Leaving the cemetery on the far side, he seriously considered making for the Beehive, his local in those distant days when he had been a Swindon householder in his own right and co-proprietor of Barnchase Motors. But he reckoned a descent into beery nostalgia would not be a good start to a week of solitude and toil, so he headed downhill instead to the market hall, where he bought a couple of lamb chops for his supper before returning to Falmouth Street.

It was a mild April afternoon of watery sunshine and warbling birdsong. Even the office blocks of downtown Swindon contrived to appear, if not attractive, then at least inoffensive in the restful light. The Railway Village was quiet and tranquil, a condition the average age of its residents generally guaranteed. Turning his back nobly on the beckoningly bright yellow frontage of the Glue Pot -- or at any rate deciding he should put the lamb chops in the fridge before allowing himself a swift one -- Harry crossed Emlyn Square and started along Falmouth Street.

He saw the two men ahead of him before he realized it was his mother's door they were standing at. They were about his own age, which he would once have described as old, but, now he had attained it, seemed merely a bemusingly high number. One was short and tubby, anoraked, tracksuited and baseballcapped. The other, though scarcely much taller, was thinner, his clothes shabby and old-fashioned -- beltless raincoat, crumpled trousers, laced shoes in need of a polish. He had a full head of white, tousled hair, a beak-nosed, bony face and a put-upon stoop. His companion looked contrastingly at ease with himself, staring at the unanswered door of number 37 with his hands thrust idly into his anorak pockets, sunlight flashing on his glasses in time to the gum-chewing motion of his well-padded jaw. They were debating something in a desultory fashion, or so a shrug of his shoulders suggested. A battered leather suitcase and a smarter, newer holdall stood beside them on the path. Harry did not recognize them, nor could he guess what they wanted. Whatever it was, though, he felt certain they had not come to see him.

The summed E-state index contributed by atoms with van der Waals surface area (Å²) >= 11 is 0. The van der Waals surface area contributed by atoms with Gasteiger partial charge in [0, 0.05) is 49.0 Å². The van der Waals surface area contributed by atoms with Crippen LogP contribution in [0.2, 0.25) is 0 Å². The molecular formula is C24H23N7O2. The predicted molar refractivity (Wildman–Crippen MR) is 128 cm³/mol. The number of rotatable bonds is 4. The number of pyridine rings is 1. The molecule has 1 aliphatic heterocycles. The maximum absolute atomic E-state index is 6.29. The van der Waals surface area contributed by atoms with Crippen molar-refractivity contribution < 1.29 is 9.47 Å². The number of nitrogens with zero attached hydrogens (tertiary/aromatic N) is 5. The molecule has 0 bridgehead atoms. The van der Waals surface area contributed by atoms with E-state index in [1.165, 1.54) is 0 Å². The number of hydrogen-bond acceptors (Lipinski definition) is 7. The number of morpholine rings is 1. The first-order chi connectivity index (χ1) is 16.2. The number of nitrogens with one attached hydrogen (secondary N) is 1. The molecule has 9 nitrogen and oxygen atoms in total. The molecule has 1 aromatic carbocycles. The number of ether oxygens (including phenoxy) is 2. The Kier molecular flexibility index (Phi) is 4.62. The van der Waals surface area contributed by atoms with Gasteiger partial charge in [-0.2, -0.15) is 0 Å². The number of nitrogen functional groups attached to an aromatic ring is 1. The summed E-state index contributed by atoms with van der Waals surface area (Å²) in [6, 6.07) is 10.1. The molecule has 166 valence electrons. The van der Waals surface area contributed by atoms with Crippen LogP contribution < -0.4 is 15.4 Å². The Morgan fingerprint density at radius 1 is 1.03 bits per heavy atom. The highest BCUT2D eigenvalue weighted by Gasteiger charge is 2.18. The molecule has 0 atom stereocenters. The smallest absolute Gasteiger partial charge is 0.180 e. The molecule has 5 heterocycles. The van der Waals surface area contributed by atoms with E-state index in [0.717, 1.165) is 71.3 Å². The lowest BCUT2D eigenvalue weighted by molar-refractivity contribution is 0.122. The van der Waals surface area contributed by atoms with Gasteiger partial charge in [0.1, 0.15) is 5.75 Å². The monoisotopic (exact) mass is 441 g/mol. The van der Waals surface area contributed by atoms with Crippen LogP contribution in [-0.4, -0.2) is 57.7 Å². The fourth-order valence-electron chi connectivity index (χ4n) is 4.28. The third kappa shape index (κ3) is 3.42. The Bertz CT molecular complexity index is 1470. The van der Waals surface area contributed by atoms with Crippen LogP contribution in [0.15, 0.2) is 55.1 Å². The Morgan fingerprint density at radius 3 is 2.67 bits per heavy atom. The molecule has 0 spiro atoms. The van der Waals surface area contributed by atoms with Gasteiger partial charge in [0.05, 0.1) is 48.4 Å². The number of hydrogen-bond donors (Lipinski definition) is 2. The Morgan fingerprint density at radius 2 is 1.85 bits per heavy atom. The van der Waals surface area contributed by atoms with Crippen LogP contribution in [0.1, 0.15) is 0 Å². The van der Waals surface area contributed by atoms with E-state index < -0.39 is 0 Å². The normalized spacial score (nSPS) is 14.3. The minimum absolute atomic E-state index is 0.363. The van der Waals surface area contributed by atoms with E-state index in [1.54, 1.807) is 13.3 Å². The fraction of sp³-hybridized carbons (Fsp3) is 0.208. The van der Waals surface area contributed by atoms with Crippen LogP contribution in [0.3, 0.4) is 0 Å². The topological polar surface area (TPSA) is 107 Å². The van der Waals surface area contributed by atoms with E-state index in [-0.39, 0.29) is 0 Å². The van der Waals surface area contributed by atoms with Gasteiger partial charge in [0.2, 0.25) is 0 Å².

Then the thinner of the two spotted him and touched the other's arm. A word passed between them. They turned and looked at Harry. As they did so, he stopped. And everything else stopped too, even the chewing of the gum.

'Ossie?' the fat one said after a moment of silence and immobility. 'That's you, isn't it?'

No-one had called Harry Ossie since his National Service days, which had ended fifty years ago and been largely forgotten by him for almost as long. While his brain sent a none too nimble search party off in quest of memories that might explain this turn of events, he opened his mouth to speak -- but found nothing to say.
Robert Goddard|Author Q&A

About Robert Goddard

Robert Goddard - Never Go Back

Photo © Jane Bown

Robert Goddard's first novel, Past Caring, was an instant bestseller. His first Harry Barnett novel, Into the Blue, was winner of the first WHSmith Thumping Good Read Award.  He lives in Truro, Cornwall.  Delta will publish the next Goddard novel, Found Wanting, in 2011.

Author Q&A

Your plot structure has often been compared to Victorian novels; a maze of plot twists and turns seething with dark secrets. How do you strategize your character’s development?

I choose as a central character someone with a big stake in the story who generally has to discover just as much as the reader about the truth of what's happening. I then throw the problems raised by the plot at them and see how they react, giving them as much independence from me as I can impart. In this way the story evolves naturally, I hope, and fulfillingly for the reader.
 
Your books are based on historical events or times, but often take place in the present. Do you have a favorite historical era?


I don't really have a favourite historical era. Any period could supply the kind of mystery I'm always looking out for. History is, as I hope my books demonstrate, replete with material for the sort of stories I'm drawn to.
 
If you were to find yourself in a situation similar to Barnett which of the 14 RAF servicemen would you choose as company and why?


Dangerfield, I expect, which wouldn't turn out to be too smart a choice. Of course, the fact is that Barnett (like me) naturally gravitates to Chipchase. He is the flip side of Harry's persona.
 
You were a history major and Cambridge graduate who was working as an educational administrator when your first book, Past Caring, became an instant bestseller in the UK. How has this success changed your projected career path?

Goodness knows I never had a career path as such before I became a writer. I was just working to pay the rent and waiting, though I didn't realize it, for the moment to come when I acknowledged that writing was the only career I was cut out for. I'm just glad it's turned out well enough for me to go on with it, because it's clearly what I'm designed to do.
 
There are currently three books in the Harry Barnett series; Into the Blue, Out of the Sun, and now Never Go Back. Can we expect to see more of Harry in the near future?


Harry's getting a little long in the tooth for further adventures, but I wouldn't rule anything out. Ideas come from a place where I'm very much not in charge, so who knows? It's hard to believe my readers and I have seen the last of Harry (not to mention Barry).